The down payment is money you give the home seller. The remainder of the payment comes from your mortgage. Most loans today require a down payment of between 3.5% and 5.0%. Credit report, assets, income, and property value are all key factors that determine your ability to secure a home loan. Note, with a down payment of more than 20%, you may be eligible for additional loan programs as well as the elimination of the mortgage insurance known as PMI.


Most lenders require that your monthly payment range between
25–31% of your gross monthly income. Your mortgage payment to
the lender includes the following items:

Your total monthly PITI and all debts (credit card, car loans, etc.) should range between 33–38% of your gross monthly income.


You will be required to pay fees for loan processing and other closing costs. Typically, total closing costs will range between 3-6% of your mortgage loan.


Most monetary items will be paid at closing. However, there are certain costs, when purchasing a home, that may be paid “up-front.”
Appraisal Fee: If requiring a mortgage, lenders may ask for the appraisal fee before closing in order to secure your appraisal for loan approval. Fees average $600 but can vary based on your lender, appraiser, and/or home size.

Inspections: All inspections requested by the buyer will need to be paid at the time of the inspection. The average home inspection fee is $500 and can vary on the size and general condition of the home. Septic system, radon, wood-destroying pests, mold, and structural inspections will incur additional charges over and above the “basic” home inspection.

Homeowners Insurance: Most lenders and insurance companies will ask for one year’s homeowners insurance paid in full at the closing. Rates will vary depending on the value, location, and type of home.

Homeowners insurance premiums will vary based on your deductible, credit history, marital status, age and construction of home, roof condition, proximity to a fire station and bodies of water, insurance score, claims history, pets, etc. It’s a good idea to shop for the best price and coverage, and your agent can give you referrals.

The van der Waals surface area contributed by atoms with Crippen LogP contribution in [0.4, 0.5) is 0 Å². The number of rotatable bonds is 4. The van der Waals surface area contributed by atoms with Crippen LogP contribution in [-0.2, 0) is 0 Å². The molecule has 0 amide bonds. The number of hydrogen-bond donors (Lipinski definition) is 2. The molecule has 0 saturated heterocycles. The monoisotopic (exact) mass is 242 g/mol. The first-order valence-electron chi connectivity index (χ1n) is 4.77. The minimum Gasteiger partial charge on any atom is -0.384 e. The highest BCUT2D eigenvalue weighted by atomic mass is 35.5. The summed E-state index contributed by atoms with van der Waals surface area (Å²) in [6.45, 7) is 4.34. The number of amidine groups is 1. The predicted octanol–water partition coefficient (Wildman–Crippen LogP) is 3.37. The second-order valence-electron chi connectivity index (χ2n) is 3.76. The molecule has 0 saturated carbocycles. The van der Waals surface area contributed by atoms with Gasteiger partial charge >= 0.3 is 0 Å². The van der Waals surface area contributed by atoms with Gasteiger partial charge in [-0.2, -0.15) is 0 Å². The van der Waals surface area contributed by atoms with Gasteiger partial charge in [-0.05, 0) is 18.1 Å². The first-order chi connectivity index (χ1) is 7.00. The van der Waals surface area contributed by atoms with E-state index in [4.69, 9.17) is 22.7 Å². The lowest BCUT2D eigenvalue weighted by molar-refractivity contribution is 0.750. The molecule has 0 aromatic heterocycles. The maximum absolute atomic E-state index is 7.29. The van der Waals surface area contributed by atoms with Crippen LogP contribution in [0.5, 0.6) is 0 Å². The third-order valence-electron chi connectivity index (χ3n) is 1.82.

In today’s competitive home-buying environment, sellers need to know you are financially able to buy. A pre-approval is a letter from an accredited lending source that indicates you are eligible for a loan up to a particular amount. This letter must accompany any offer you make and gives you an important head start in securing an actual loan commitment. The process is quick and easy and can be done online, over the phone, or in person.


Proper Expectations: It gives you a payment range so you know exactly what you can afford to buy.

Improved Standing: A seller may be willing to consider concessions, such as a contribution to closing costs, if they know that your financing is secure. This may make your offer more competitive.

Better Choices: You can select the best loan package even before negotiating begins.

Loan pre-approval with a lender establishes a maximum price range that you can afford, a maximum loan amount, and a total monthly payment. It will also include the total amount of cash needed to close.


Things to consider when choosing a lender:

  • A lender’s competence dramatically affects the outcome of your homebuying experience.
  • Beware of some internet lenders. Faceless loan sources can create problems and delays.
  • The best results come when a local lender is chosen. Your agent can be a stronger advocate and keep the process moving smoothly if he or she can communicate with a local lender. In this competitive market with a proliferation of multiple offer situations, a pre-approval from a local lender better positions your offer against those using an online, unknown, or big-box lender. If the lender is local, ask if their processor and underwriters are in-house, too.
  • Choose a lender who meets contract deadlines. When talking with potential lenders, ask what percentage of their loans close on time.
  • There are several loan options and programs available that may suit your situation. Talking to a trusted lender is the best way to get the details on them as they can vary from month to month. 


With their experience and expertise, your agent at Real Estate Partners Chattanooga will take the complexity out of the homebuying process. The trust you develop in your agent will allow you to make the best decisions from pre-approval to the closing table.


Upon being approved for your mortgage loan, your agent should provide you with a Buyer Representation Agreement. This establishes the legal relationship, or designated agency, between you and your agent. Upon signature, your agent becomes legally and ethically obligated to serve your interests and act as an advocate on your behalf.